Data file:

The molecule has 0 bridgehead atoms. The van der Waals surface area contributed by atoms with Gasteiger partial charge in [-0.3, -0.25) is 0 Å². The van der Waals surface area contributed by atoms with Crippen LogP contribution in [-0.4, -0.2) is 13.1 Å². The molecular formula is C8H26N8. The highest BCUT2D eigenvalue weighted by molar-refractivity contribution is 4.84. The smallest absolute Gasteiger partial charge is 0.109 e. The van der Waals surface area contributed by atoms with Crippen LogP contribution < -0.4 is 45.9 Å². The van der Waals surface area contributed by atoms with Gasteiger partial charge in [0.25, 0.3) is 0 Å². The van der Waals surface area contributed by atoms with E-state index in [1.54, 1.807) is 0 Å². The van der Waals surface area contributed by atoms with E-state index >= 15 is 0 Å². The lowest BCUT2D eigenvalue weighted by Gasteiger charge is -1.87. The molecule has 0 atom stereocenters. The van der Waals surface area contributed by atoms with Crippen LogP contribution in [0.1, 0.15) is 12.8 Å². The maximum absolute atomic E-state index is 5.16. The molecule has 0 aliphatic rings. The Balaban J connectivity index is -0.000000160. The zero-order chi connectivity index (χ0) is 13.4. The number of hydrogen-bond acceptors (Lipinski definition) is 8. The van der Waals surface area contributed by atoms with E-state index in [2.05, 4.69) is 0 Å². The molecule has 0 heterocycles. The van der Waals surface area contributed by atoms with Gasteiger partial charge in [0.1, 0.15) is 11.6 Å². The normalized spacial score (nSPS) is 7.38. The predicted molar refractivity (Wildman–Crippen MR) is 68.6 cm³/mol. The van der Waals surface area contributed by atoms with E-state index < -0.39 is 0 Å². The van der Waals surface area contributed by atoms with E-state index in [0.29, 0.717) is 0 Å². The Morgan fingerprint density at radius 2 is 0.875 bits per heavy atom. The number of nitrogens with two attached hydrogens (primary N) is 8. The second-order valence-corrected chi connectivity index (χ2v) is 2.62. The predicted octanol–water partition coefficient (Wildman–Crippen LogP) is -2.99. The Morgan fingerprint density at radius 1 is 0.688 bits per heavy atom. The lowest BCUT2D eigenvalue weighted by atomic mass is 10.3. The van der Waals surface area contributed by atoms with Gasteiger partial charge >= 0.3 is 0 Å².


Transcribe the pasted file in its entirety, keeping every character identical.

The molecule has 0 bridgehead atoms. The van der Waals surface area contributed by atoms with Gasteiger partial charge in [-0.3, -0.25) is 0 Å². The van der Waals surface area contributed by atoms with Crippen LogP contribution in [-0.4, -0.2) is 13.1 Å². The molecular formula is C8H26N8. The highest BCUT2D eigenvalue weighted by molar-refractivity contribution is 4.84. The smallest absolute Gasteiger partial charge is 0.109 e. The van der Waals surface area contributed by atoms with Crippen LogP contribution < -0.4 is 45.9 Å². The van der Waals surface area contributed by atoms with Gasteiger partial charge in [0.25, 0.3) is 0 Å². The van der Waals surface area contributed by atoms with E-state index in [1.54, 1.807) is 0 Å². The van der Waals surface area contributed by atoms with E-state index >= 15 is 0 Å². The lowest BCUT2D eigenvalue weighted by Gasteiger charge is -1.87. The molecule has 0 atom stereocenters. The van der Waals surface area contributed by atoms with Crippen LogP contribution in [0.1, 0.15) is 12.8 Å². The maximum absolute atomic E-state index is 5.16. The molecule has 0 aliphatic rings. The Balaban J connectivity index is -0.000000160. The zero-order chi connectivity index (χ0) is 13.4. The number of hydrogen-bond acceptors (Lipinski definition) is 8. The van der Waals surface area contributed by atoms with E-state index in [2.05, 4.69) is 0 Å². The molecule has 0 heterocycles. The van der Waals surface area contributed by atoms with Gasteiger partial charge in [0.1, 0.15) is 11.6 Å². The normalized spacial score (nSPS) is 7.38. The predicted molar refractivity (Wildman–Crippen MR) is 68.6 cm³/mol. The van der Waals surface area contributed by atoms with E-state index < -0.39 is 0 Å². The van der Waals surface area contributed by atoms with E-state index in [0.29, 0.717) is 0 Å². The Morgan fingerprint density at radius 2 is 0.875 bits per heavy atom. The number of nitrogens with two attached hydrogens (primary N) is 8. The second-order valence-corrected chi connectivity index (χ2v) is 2.62. The predicted octanol–water partition coefficient (Wildman–Crippen LogP) is -2.99. The Morgan fingerprint density at radius 1 is 0.688 bits per heavy atom. The lowest BCUT2D eigenvalue weighted by atomic mass is 10.3. The van der Waals surface area contributed by atoms with Gasteiger partial charge >= 0.3 is 0 Å².